Why do people shout for joy? New study looks at the psychology of human screams
'Positive screams have really a function of creating social bonds between people' says lead author
One of the most intense ways people share their emotions is through screaming. Whether it's at the sight of a cockroach, or the arrival of an ice cream truck, or even as a soccer player scores a winning goal, that loud cry can express a great fear or joy.
And while psychology studies have long recognized the alarming screams, not much has been known about their positive counterparts — until now.
A new study out of Switzerland identified six different types of screams that are typical of human beings — pain, anger, fear, sadness, joy and passion. The findings were published last week in the journal PLOS Biology.
Lead author Sascha Frühholz, a University of Zurich psychologist, says the study revealed that people perceive and process positive screams "more efficiently" than the alarming ones.
"[The participants] were much more able to classify or to distinguish these positive screams — so, joyful screams or pleasure screams — and had much more problems justifying or detecting what we call the negative screams — so, like, fear screams or anger screams," Frühholz told As It Happens host Carol Off.
One person starts to scream. The other person hears the scream and then feels probably the same kind of joy and screams along with the other people. And we think these positive screams have really a function of creating social bonds between people.- Sasha Früholz, lead author
That's "really surprising," he said, because previous studies look at the human scream with an evolutionary hypothesis.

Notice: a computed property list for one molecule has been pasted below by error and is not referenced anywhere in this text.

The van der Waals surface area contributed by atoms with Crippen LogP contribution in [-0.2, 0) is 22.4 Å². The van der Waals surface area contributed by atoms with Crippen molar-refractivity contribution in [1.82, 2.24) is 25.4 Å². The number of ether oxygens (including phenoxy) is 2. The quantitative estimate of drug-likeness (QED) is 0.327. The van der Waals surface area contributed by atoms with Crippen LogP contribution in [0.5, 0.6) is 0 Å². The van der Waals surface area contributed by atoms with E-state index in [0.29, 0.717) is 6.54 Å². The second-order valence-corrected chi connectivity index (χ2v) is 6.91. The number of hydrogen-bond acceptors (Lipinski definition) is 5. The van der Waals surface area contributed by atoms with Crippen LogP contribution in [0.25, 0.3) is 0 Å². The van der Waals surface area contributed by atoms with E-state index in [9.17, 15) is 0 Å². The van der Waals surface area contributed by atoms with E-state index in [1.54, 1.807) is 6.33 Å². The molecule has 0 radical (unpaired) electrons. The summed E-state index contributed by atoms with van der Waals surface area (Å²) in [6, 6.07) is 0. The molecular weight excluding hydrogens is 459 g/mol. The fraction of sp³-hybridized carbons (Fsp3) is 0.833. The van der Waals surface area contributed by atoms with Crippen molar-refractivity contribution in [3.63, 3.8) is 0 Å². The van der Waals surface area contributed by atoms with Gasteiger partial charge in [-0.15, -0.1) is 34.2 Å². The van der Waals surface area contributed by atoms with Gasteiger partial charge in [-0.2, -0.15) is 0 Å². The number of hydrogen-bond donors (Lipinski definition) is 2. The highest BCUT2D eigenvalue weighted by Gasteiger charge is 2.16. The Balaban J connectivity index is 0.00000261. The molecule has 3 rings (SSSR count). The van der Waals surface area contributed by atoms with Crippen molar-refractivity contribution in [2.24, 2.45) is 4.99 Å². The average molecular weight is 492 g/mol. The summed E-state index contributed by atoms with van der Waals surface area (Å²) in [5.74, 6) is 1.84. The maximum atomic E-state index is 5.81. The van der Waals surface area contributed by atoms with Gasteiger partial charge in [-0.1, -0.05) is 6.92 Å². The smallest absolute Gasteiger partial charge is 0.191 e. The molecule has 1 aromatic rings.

"People usually say screams have evolved during evolution because of the powerful signal of telling another person there's something dangerous in the environment. There's a threat and we have to leave because this could cause some harm," he said.
But things are different now, he said.
"The common threats of danger that animals experience in their natural environments, they don't really much more occur in human environments," he said. "We think of it like the positive emotions are much more relevant for humans because they are much more able to regulate social interactions."
In the first part of the study, the researchers invited people to their lab where they set up individual sound-proofed rooms for recording.
There were 12 participants with an even gender split. The researchers gave them specific scenarios to imagine that could trigger a rush of emotions, then asked each of them to scream into their microphones.
"We told them [you] can produce any type of scream, intense as you can, actually. And this is what they did," Frühholz said. "Then they produced the screams, and they did a really good job."
In the second part of the study, another group of participants listened to the recordings of the screams to try to determine the emotions behind them.
The researchers studied these participants' brain activity when they listened to the scream recordings using fMRI technology. In terms of how they perceived, recognized, processed and categorized the sounds, the researchers saw a difference between the positive and negative screams.
"The frontal, auditory and limbic brain regions showed much more activity and neural connectivity when hearing non-alarm screams than when processing alarm scream calls," Frühholz said a press release from the university.
So why do people really scream?
According to the study, a person screams when they're in a certain emotional state. Something in the environment has to trigger that response, which Frühholz calls the "expression component."
At the same time, when someone screams, they are letting another person know how they're feeling. That "communication component" shows how screams can be a blunt way of sharing that information.
This is another reason why the researchers believe positive screams are a way of socializing.
"We go to concerts of famous bands. We go to football games. These are typical environments where we don't go alone. We go with friends. And usually we scream," Frühholz said.
"One person starts to scream. The other person hears the scream and then feels probably the same kind of joy and screams along with the other people. And we think these positive screams have really a function of creating social bonds between people."
Written by Mehek Mazhar. Interview with Sascha Frühholz produced by Rachel Adams.